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The Misguided Pursuit of Developing Markets

Are they really worth the risk?
  • Bill Pieroni
  • January 2022

With the increasing globalization and interdependence of insurance markets, as well as pursuit of growth and profit, it is natural for insurers to consider international expansion. Conventional wisdom suggests that developing markets hold the greatest opportunity.

This line of reasoning is understandable—however, the facts do not, in general, support it. The insurance industry's collective interest in developing markets is not justified by their actual potential growth and value capture.

Types of Global Markets

ACORD recently analyzed more than 11,000 carriers across 100 countries to determine how premium growth and value are distributed globally, and how country-specific factors influence strategies, tactics and outcomes.

Related: AM Best Analysts Examine Growing Risk Complexity in Europe Market Briefing

We found that the most useful metrics for classifying each market were current insurance penetration, and the change in that penetration over the last 10 years. “Insurance penetration,” in this case, was defined as direct premiums written as a percentage of national GDP. Mature markets were those with higher-than-average insurance penetration, but increasing at a lower-than-average rate. The rest were classified as “developing.”

It is worth noting that some developing insurance markets are not ones that would normally be thought of as “developing countries.” For example, Norway and Singapore, despite having robust, developed overall economies, are developing markets for insurance purposes.

Outcomes and Performance

Developing markets represent 12% of global direct premiums, but accounted for only 9% of premium growth over the last 10 years. While insurance is becoming an increasingly important part of developing economies, their relative share of the global market is shrinking. The premium growth rate is not keeping up with the averages.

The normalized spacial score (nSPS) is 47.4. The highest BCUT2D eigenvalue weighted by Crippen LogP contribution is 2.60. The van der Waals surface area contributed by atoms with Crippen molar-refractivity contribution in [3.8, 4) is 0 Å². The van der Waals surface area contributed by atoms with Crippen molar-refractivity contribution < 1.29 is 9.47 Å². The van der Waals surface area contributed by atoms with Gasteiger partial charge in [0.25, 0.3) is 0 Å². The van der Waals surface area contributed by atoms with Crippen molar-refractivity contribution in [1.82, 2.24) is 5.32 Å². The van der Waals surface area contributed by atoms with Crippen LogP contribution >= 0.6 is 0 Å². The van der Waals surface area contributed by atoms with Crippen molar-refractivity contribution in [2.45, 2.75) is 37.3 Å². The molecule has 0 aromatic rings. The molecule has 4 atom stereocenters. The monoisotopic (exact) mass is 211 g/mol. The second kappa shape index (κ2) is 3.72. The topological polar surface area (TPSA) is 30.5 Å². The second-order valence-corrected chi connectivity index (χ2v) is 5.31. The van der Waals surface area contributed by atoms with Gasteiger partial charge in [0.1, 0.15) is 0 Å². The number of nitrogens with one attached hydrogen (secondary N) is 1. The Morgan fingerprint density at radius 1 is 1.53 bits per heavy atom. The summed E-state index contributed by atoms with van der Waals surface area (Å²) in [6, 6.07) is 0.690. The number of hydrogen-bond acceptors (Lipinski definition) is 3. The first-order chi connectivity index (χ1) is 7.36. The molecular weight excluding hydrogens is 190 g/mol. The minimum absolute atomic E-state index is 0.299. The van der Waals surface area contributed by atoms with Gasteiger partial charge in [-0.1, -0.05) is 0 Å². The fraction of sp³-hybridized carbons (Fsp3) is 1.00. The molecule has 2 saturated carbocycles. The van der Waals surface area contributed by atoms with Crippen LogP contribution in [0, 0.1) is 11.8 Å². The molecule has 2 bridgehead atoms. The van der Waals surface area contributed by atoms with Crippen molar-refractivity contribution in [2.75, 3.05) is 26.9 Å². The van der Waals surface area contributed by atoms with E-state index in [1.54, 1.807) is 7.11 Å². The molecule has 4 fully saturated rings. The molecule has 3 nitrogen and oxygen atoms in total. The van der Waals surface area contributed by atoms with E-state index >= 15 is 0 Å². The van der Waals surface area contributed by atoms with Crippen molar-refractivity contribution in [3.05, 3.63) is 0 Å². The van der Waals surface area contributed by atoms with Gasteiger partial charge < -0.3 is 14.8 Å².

The above figures exclude the two largest developing markets, China and South Korea. These two countries are among the 10 largest global insurance markets, and are growing rapidly. They are undeniably becoming more relevant. However, they present significant challenges. South Korea is the most unprofitable insurance market among the top 10—in fact, carriers operating there destroyed value over the last 10 years equal to 11% of the total value generated by the rest of the world. China, while selectively profitable for domestic insurers, represents a unique environment for others. Regulatory and cultural factors, among others, appear to create barriers for non-domestic carriers.


Simply put, the facts do not justify the en masse pursuit of developing markets. However, opportunities for success do exist across all types of markets.

Related: Trending Research Includes Reports on Global Reinsurance, Captives

Insurers considering entry into a developing market must consider two key questions. First, is there a compelling business case for expanding into the market, aligned with your stakeholders' goals and objectives? Perhaps your commercial clients include multinational firms operating in these countries, your investors see opportunity there or activities there support your widely understood core mission.

Second, what are the capability imperatives in this market, and can you execute them? Carriers need to understand the uniqueness of each developing market at a granular level. Demographics, regulatory requirements, economic trends, and other factors shape each environment. Insurers cannot simply import operating models that have worked for them in other markets and expect success. They must thoroughly consider whether their current and potential capabilities align with those necessary to thrive in each unique market.

Best’s Review contributor Bill Pieroni is president and CEO of ACORD. He can be reached at

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